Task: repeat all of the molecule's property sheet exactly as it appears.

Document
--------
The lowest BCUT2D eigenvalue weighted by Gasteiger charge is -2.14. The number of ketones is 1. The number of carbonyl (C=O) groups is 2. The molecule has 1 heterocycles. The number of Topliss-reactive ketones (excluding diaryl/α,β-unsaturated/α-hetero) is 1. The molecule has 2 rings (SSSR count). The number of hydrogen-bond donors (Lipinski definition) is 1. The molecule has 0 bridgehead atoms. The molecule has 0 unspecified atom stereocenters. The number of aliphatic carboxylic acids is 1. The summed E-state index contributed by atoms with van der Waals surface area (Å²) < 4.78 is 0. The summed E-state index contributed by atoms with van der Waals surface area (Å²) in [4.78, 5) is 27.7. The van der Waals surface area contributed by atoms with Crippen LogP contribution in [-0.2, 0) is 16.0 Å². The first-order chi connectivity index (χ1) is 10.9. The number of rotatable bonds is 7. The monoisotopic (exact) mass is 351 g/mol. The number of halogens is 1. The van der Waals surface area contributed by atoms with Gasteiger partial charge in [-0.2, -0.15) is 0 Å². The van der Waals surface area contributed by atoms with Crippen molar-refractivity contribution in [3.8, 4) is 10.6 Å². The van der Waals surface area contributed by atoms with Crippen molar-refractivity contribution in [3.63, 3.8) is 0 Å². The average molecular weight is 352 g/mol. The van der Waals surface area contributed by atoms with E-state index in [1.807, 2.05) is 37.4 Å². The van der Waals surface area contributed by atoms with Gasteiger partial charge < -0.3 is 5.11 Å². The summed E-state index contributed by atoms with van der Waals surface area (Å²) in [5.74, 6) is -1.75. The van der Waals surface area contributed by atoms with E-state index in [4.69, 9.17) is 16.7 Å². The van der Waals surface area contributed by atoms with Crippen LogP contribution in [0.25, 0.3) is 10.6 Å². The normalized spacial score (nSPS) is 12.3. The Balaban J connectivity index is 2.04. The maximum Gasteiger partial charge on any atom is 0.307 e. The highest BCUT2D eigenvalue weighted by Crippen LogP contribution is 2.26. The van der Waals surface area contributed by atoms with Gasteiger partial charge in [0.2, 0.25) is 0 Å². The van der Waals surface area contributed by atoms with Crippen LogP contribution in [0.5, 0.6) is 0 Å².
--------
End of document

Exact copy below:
The lowest BCUT2D eigenvalue weighted by Gasteiger charge is -2.14. The number of ketones is 1. The number of carbonyl (C=O) groups is 2. The molecule has 1 heterocycles. The number of Topliss-reactive ketones (excluding diaryl/α,β-unsaturated/α-hetero) is 1. The molecule has 2 rings (SSSR count). The number of hydrogen-bond donors (Lipinski definition) is 1. The molecule has 0 bridgehead atoms. The molecule has 0 unspecified atom stereocenters. The number of aliphatic carboxylic acids is 1. The summed E-state index contributed by atoms with van der Waals surface area (Å²) < 4.78 is 0. The summed E-state index contributed by atoms with van der Waals surface area (Å²) in [4.78, 5) is 27.7. The van der Waals surface area contributed by atoms with Crippen LogP contribution in [-0.2, 0) is 16.0 Å². The first-order chi connectivity index (χ1) is 10.9. The number of rotatable bonds is 7. The monoisotopic (exact) mass is 351 g/mol. The number of halogens is 1. The van der Waals surface area contributed by atoms with Gasteiger partial charge in [-0.2, -0.15) is 0 Å². The van der Waals surface area contributed by atoms with Crippen molar-refractivity contribution in [3.8, 4) is 10.6 Å². The van der Waals surface area contributed by atoms with Crippen molar-refractivity contribution in [3.63, 3.8) is 0 Å². The average molecular weight is 352 g/mol. The van der Waals surface area contributed by atoms with E-state index in [1.807, 2.05) is 37.4 Å². The van der Waals surface area contributed by atoms with Gasteiger partial charge < -0.3 is 5.11 Å². The summed E-state index contributed by atoms with van der Waals surface area (Å²) in [5.74, 6) is -1.75. The van der Waals surface area contributed by atoms with E-state index in [4.69, 9.17) is 16.7 Å². The van der Waals surface area contributed by atoms with Crippen LogP contribution in [0.25, 0.3) is 10.6 Å². The normalized spacial score (nSPS) is 12.3. The Balaban J connectivity index is 2.04. The maximum Gasteiger partial charge on any atom is 0.307 e. The highest BCUT2D eigenvalue weighted by Crippen LogP contribution is 2.26. The van der Waals surface area contributed by atoms with Gasteiger partial charge in [0.2, 0.25) is 0 Å². The van der Waals surface area contributed by atoms with Crippen LogP contribution in [0.5, 0.6) is 0 Å².